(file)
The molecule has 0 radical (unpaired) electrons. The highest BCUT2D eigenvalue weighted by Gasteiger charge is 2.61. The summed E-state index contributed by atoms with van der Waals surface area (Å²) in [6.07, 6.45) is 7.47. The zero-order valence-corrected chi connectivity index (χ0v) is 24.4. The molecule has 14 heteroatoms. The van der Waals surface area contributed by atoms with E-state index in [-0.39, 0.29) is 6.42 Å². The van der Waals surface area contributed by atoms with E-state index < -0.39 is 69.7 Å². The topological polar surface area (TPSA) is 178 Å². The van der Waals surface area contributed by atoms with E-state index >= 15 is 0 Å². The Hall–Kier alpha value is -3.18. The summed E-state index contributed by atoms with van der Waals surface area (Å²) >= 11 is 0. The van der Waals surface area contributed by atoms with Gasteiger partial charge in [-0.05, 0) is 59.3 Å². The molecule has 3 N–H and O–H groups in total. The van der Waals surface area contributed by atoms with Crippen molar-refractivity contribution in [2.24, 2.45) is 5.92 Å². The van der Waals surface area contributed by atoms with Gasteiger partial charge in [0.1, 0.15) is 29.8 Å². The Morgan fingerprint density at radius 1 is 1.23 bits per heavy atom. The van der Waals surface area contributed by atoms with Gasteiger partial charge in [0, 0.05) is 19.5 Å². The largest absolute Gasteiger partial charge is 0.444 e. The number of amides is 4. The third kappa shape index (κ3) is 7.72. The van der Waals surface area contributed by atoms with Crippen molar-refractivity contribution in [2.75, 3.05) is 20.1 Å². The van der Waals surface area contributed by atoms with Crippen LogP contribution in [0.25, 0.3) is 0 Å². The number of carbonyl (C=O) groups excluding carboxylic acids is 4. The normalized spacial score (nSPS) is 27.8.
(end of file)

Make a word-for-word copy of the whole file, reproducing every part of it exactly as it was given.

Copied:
The molecule has 0 radical (unpaired) electrons. The highest BCUT2D eigenvalue weighted by Gasteiger charge is 2.61. The summed E-state index contributed by atoms with van der Waals surface area (Å²) in [6.07, 6.45) is 7.47. The zero-order valence-corrected chi connectivity index (χ0v) is 24.4. The molecule has 14 heteroatoms. The van der Waals surface area contributed by atoms with E-state index in [-0.39, 0.29) is 6.42 Å². The van der Waals surface area contributed by atoms with E-state index < -0.39 is 69.7 Å². The topological polar surface area (TPSA) is 178 Å². The van der Waals surface area contributed by atoms with E-state index >= 15 is 0 Å². The Hall–Kier alpha value is -3.18. The summed E-state index contributed by atoms with van der Waals surface area (Å²) >= 11 is 0. The van der Waals surface area contributed by atoms with Gasteiger partial charge in [-0.05, 0) is 59.3 Å². The molecule has 3 N–H and O–H groups in total. The van der Waals surface area contributed by atoms with Crippen molar-refractivity contribution in [2.24, 2.45) is 5.92 Å². The van der Waals surface area contributed by atoms with Gasteiger partial charge in [0.1, 0.15) is 29.8 Å². The Morgan fingerprint density at radius 1 is 1.23 bits per heavy atom. The van der Waals surface area contributed by atoms with Gasteiger partial charge in [0, 0.05) is 19.5 Å². The largest absolute Gasteiger partial charge is 0.444 e. The number of amides is 4. The third kappa shape index (κ3) is 7.72. The van der Waals surface area contributed by atoms with Crippen molar-refractivity contribution in [2.75, 3.05) is 20.1 Å². The van der Waals surface area contributed by atoms with Crippen LogP contribution in [0.25, 0.3) is 0 Å². The number of carbonyl (C=O) groups excluding carboxylic acids is 4. The normalized spacial score (nSPS) is 27.8.